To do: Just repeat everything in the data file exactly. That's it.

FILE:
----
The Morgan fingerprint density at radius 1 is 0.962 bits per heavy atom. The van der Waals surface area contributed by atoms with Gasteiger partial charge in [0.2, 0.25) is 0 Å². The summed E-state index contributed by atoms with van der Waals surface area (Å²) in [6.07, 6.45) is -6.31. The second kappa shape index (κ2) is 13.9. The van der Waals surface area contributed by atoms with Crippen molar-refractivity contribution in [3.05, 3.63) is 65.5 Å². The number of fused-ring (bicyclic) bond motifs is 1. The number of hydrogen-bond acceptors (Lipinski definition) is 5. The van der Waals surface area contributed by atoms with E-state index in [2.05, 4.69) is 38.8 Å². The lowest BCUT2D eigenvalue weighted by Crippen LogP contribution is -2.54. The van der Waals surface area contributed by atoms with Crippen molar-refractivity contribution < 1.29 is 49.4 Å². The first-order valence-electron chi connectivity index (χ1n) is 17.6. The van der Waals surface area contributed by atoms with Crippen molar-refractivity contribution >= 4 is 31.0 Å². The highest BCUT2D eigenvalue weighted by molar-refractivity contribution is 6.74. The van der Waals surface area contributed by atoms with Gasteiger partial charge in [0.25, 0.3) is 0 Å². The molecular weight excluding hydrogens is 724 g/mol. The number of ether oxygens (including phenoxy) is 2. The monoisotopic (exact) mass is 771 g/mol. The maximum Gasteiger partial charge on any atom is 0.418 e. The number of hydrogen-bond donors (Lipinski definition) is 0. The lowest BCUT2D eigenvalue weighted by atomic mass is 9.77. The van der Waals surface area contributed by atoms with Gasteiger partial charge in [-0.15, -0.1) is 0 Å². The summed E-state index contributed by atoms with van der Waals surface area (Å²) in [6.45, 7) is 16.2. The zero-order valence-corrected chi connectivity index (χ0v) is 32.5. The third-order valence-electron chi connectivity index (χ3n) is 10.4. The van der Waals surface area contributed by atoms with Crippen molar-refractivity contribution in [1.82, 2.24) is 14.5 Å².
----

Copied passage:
The Morgan fingerprint density at radius 1 is 0.962 bits per heavy atom. The van der Waals surface area contributed by atoms with Gasteiger partial charge in [0.2, 0.25) is 0 Å². The summed E-state index contributed by atoms with van der Waals surface area (Å²) in [6.07, 6.45) is -6.31. The second kappa shape index (κ2) is 13.9. The van der Waals surface area contributed by atoms with Crippen molar-refractivity contribution in [3.05, 3.63) is 65.5 Å². The number of fused-ring (bicyclic) bond motifs is 1. The number of hydrogen-bond acceptors (Lipinski definition) is 5. The van der Waals surface area contributed by atoms with E-state index in [2.05, 4.69) is 38.8 Å². The lowest BCUT2D eigenvalue weighted by Crippen LogP contribution is -2.54. The van der Waals surface area contributed by atoms with Crippen molar-refractivity contribution < 1.29 is 49.4 Å². The first-order valence-electron chi connectivity index (χ1n) is 17.6. The van der Waals surface area contributed by atoms with Crippen molar-refractivity contribution >= 4 is 31.0 Å². The highest BCUT2D eigenvalue weighted by molar-refractivity contribution is 6.74. The van der Waals surface area contributed by atoms with Gasteiger partial charge in [0.25, 0.3) is 0 Å². The molecular weight excluding hydrogens is 724 g/mol. The number of ether oxygens (including phenoxy) is 2. The monoisotopic (exact) mass is 771 g/mol. The maximum Gasteiger partial charge on any atom is 0.418 e. The number of hydrogen-bond donors (Lipinski definition) is 0. The lowest BCUT2D eigenvalue weighted by atomic mass is 9.77. The van der Waals surface area contributed by atoms with Gasteiger partial charge in [-0.15, -0.1) is 0 Å². The summed E-state index contributed by atoms with van der Waals surface area (Å²) in [6.45, 7) is 16.2. The zero-order valence-corrected chi connectivity index (χ0v) is 32.5. The third-order valence-electron chi connectivity index (χ3n) is 10.4. The van der Waals surface area contributed by atoms with Crippen molar-refractivity contribution in [1.82, 2.24) is 14.5 Å².